“What capacity does our environmental office and the tribe have to take on and enforce regulations?” asked Quapaw Environmental Agency Director Craig Kreman. “I think that’s coming into question with McGirt.”
In its most narrow interpretation, the McGirt ruling impacts Oklahoma only. But Cherokee citizen Dylan Hedden-Nicely, the University of Idaho’s Native American Law Program Director, says the detail in the McGirt case is in the court’s interpretation of federal Indian law and what it could mean for broader environmental movements led by Indigenous nations.
“On its face, McGirt is only about Oklahoma,” Hedden-Nicely said. “But what it signaled, at least in my mind, was that the Supreme Court was saying, ‘We’re open for business for tribes.'”
Historically, the Supreme Court has been hostile to Indigenous nations. According to Joel Williams, a staff attorney with the Native American Rights Fund and citizen of the Cherokee Nation, from 1969 to 1986, when Warren Burger served as chief justice, tribal interests prevailed about 58 percent of the time, but under Burger’s successor, William Rehnquist, tribes saw success only 23 percent of the time. In 2005, when Chief Justice Roberts took the reins, Indigenous peoples saw their interests prevail only 11 percent of the time.
But new additions to the court have brought justices with experience in Indian Law and legal minds that appear to be focused on founding principles of Indian law instead of rehashing old court opinions. It’s what experts compare to a “reset” of court values in regards to Indigenous peoples and Indigenous rights, brightly illustrated through McGirt.
“Since roughly the mid-’80s, the odds were just greatly stacked against tribes and tribal interests at the Supreme Court, and we’ve seen a shift,” said Williams. “Tribes, in more recent years, have prevailed at the U.S. Supreme Court about 85 percent of the time. Almost a 180-degree turnaround.”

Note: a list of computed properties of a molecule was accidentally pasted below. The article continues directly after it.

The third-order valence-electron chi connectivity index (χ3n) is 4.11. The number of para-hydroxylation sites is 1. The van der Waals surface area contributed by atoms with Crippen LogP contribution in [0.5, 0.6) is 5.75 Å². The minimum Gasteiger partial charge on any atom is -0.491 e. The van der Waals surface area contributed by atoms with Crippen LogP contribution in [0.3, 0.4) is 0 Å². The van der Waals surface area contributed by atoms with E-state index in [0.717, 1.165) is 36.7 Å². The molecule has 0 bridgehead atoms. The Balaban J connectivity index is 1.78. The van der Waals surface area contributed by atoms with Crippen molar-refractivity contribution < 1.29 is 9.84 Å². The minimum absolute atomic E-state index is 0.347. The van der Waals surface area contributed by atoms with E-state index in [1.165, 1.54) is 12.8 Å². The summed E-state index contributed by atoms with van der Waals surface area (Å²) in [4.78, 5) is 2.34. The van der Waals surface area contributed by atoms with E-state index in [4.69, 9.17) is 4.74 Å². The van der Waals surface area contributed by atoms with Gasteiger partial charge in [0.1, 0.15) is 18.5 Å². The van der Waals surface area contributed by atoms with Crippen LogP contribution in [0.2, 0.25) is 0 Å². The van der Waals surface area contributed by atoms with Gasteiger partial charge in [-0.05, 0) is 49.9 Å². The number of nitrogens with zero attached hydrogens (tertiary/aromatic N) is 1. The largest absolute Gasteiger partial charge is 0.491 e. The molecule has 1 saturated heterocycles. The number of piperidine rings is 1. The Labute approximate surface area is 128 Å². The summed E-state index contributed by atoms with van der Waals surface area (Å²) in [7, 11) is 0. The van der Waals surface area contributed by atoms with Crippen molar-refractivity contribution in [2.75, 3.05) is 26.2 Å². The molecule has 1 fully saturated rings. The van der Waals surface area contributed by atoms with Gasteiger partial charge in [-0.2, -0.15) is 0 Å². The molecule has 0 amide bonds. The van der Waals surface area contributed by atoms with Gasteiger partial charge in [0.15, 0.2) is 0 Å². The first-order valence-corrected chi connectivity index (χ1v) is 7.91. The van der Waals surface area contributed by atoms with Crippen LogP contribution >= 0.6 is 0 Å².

One reason, Williams says, has been the appointment of justices with strong voting records on Indian law cases. After Antonin Scalia’s death in 2016, for instance, then-president Donald Trump nominated Neil Gorsuch to take his place. While Democrats raised concerns over his judicial record, for tribes, Gorsuch’s upbringing in the West and experience dealing with Indian case law in the 10th Circuit offered potential: Both the Native American Rights Fund and National Congress of American Indians supported the nomination. And where Scalia voted in favor of tribal interests about 16 percent of the time during his tenure, to date, Gorsuch has voted for tribal interests in 89 percent of the cases brought before him and authored the majority decision in McGirt.
One of the many incongruities in Indian Law is that liberal supreme court judges are not always good for Indigenous communities. Justice Ruth Bader Ginsburg, for instance, voted against Indigenous interests in more than half of the cases that came before her, while Justice Breyer, who recently announced his retirement, voted for tribal interests only about 40 percent of the time. “Justice Breyer was no tribal sovereignty warrior à la Sotomayor,” wrote Matthew Fletcher on Turtle Talk, an influential Indian Law blog, “but he was no Indian fighter, either.” Sotomayor, incidentally, has voted for tribal interests 78 percent of the time.
“Neil Gorsuch and Sonia Sotomayor have been the two people that have taken up intellectual leadership in the field of federal Indian law within the court,” said Hedden-Nicely. “Which is sort of funny: Indian law makes for strange bedfellows.”